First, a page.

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Prairie Fare: Harvest nutrition this fall

Eating more vegetables and fruit may reduce our risk for heart disease and help us manage our blood pressure.

Think back to what you ate yesterday or the day before yesterday. How many one-cup servings of vegetables did you eat?

Any kind of vegetables (corn, peas, beans, carrots) count. You can count two cups of raw leafy salad greens as one cup. You can count one cup of cooked beans (such as black beans or kidney beans) as one cup of vegetables.

Pause a bit and add up your total.

Next, let’s see how your total compares to the recommendations. Women ages 19 to 30 should aim for 2 ½ to 3 cups, and women 31 and older should aim for 2 to 3 cups of vegetables daily.

Men ages 19 to 59 should aim for 3 to 4 cups, while men ages 60 and older should aim for 2 ½ to 3 ½ cups of vegetables daily.

If you are eating the recommended amount or more, then pat yourself on the back. Only about one in 10 adults meets the recommended daily amount of vegetables.

Why eat plenty of veggies as part of an overall healthy diet? Vegetables are naturally low in calories and they provide fiber, vitamins and minerals that help us stay healthy and reduce our risk for diseases.

Eating more vegetables and fruit may reduce our risk for heart disease and help us manage our blood pressure. Eating plenty of vegetables and fruit) also can reduce our risk for certain kinds of cancer. The fiber in veggies can help promote digestive system health.

Fall is an ideal time to enjoy colorful vegetables fresh or to preserve them safely. We at NDSU Extension have lots of materials to help with preparation, canning, freezing and drying. Visit www.ag.ndsu.edu/food and go to “Preparation” then “Vary Your Veggies” or “Field to Fork/Garden to Table” to explore recipes. If you have more than you can eat right now, navigate to “Food Preservation” on the same site. Many NDSU county offices have printed copies available.

This recipe from the Centers for Disease Control and Prevention includes safe handling directions for each step. September is National Food Safety Education Month. Sweet potatoes and kale are an excellent source of beta-carotene, which our bodies convert to vitamin A. This vitamin keeps our skin, eyes, heart, lungs and other body systems healthy.

Fall Harvest Sweet Potato, Kale and Chicken Salad Recipe

2 medium sweet potatoes
2 tablespoons olive oil (divided use)
1 pound boneless, skinless chicken breasts
½ teaspoon garlic powder (optional)
½ teaspoon onion powder (optional)
¼ teaspoon salt
¼ teaspoon ground black pepper
1 bunch of kale (or spinach or Romaine lettuce)
2 apples
1 cup chopped pecans

Salad dressing:
2 tablespoons red wine vinegar
1 tablespoon maple syrup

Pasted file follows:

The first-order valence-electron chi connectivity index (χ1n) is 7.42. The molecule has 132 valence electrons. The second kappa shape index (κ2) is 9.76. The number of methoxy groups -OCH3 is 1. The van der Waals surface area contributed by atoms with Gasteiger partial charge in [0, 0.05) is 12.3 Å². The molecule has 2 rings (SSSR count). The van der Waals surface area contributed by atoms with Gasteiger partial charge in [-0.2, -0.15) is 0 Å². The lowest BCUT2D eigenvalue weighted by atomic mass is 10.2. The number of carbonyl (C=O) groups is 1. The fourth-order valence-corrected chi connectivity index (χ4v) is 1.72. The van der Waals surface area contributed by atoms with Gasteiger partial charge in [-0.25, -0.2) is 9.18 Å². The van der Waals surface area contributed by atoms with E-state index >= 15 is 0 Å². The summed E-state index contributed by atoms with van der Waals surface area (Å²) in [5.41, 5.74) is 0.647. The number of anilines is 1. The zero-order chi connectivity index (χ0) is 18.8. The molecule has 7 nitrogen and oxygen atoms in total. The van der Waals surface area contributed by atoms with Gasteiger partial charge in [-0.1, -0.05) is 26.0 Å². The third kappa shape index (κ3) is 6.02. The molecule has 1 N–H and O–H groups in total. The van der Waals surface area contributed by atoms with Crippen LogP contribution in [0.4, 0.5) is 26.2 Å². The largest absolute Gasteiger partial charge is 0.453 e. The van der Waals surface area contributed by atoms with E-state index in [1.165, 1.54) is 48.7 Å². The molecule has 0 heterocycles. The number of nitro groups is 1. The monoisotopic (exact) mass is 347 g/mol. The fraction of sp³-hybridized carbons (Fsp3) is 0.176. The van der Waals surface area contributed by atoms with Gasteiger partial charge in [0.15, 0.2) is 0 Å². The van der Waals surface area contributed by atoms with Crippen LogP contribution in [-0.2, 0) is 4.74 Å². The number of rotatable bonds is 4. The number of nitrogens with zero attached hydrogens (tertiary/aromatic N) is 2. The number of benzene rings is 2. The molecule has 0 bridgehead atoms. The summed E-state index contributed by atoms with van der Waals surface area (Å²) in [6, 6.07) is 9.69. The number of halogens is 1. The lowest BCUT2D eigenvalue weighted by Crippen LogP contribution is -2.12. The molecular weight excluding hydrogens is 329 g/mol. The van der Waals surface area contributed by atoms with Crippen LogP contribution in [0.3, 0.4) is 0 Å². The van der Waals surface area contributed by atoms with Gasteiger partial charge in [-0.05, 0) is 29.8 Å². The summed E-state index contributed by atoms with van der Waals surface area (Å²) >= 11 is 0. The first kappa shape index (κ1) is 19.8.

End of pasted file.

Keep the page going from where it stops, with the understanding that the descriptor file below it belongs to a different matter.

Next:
2 teaspoons Dijon mustard
½ teaspoon salt
½ teaspoon ground black pepper
¼ cup olive oil


  1. Wash your hands with warm, soapy water for at least 20 seconds.
  2. Preheat your oven to 425 degrees Fahrenheit.
  3. Rinse and scrub sweet potatoes with running water (do not use produce washes or soap). Dry with a clean paper towel, then peel.
  4. Using a clean cutting board and knife, cut the sweet potatoes into 1-inch cubes.
  5. Place the sweet potato cubes into a baking dish with 1 tablespoon of olive oil and toss.
  6. Bake sweet potatoes for 10 minutes.
  7. Meanwhile, use a clean cutting board and knife to cut raw chicken breasts into 1-inch cubes (do not wash raw chicken).
  8. Wash your hands with warm, soapy water for at least 20 seconds after handling raw chicken.
  9. Add garlic powder, onion powder, salt, pepper, and 1 tablespoon of olive oil to a clean bowl.
  10. Add raw chicken to the bowl and toss with oil and spices.
  11. Wash your hands with warm, soapy water for at least 20 seconds.
  12. After the sweet potatoes have baked for 10 minutes, remove the baking dish from the oven, flip the sweet potatoes and add the chicken to the dish. Mix chicken and sweet potatoes together and place back in oven.
  13. Wash your hands with warm, soapy water for at least 20 seconds.
  14. Bake chicken and sweet potato mixture for around 20 minutes.
  15. Make the dressing by adding the red wine vinegar, maple syrup, Dijon mustard, salt, and pepper to a bowl and whisking them together. Slowly pour in olive oil, using the whisk to thoroughly combine the ingredients.
  16. Rinse apples and kale with running water (do not use produce washes or soap). Dry with a clean paper towel.
  17. Using a clean cutting board and knife, thinly slice the apple. Remove stems from kale and roughly chop it.
  18. Place kale in large bowl, add dressing, and toss with utensils.
  19. After baking chicken and sweet potatoes, check to make sure the internal temperature of the chicken is at least 165 degrees Fahrenheit. Use a food thermometer inserted into a few of the 1-inch cubes to check.
  20. Add chopped pecans, sliced apples, cooked sweet potatoes, and cooked chicken to the bowl with kale and dressing. Toss and serve.
  21. Refrigerate leftover salad within two hours of preparing it. If the salad is exposed to temperatures above 90 degrees Fahrenheit (like at a picnic), refrigerate it within one hour.

Makes five servings. Each main dish serving (with dressing) has 550 calories, 38 g fat, 25 grams (g) protein, 32 g carbohydrate, 7 g fiber and 583 milligrams sodium.

(Julie Garden-Robinson, Ph.D., R.D., L.R.D., is a North Dakota State University Extension food and nutrition specialist and professor in the Department of Health, Nutrition and Exercise Sciences.)

NDSU Agriculture Communication – Aug. 31, 2023

Source: Julie Garden-Robinson, 701-231-7187, julie.garden-robinson@ndsu.edu

Editor: Elizabeth Cronin, 701-231-7881, elizabeth.cronin@ndsu.edu


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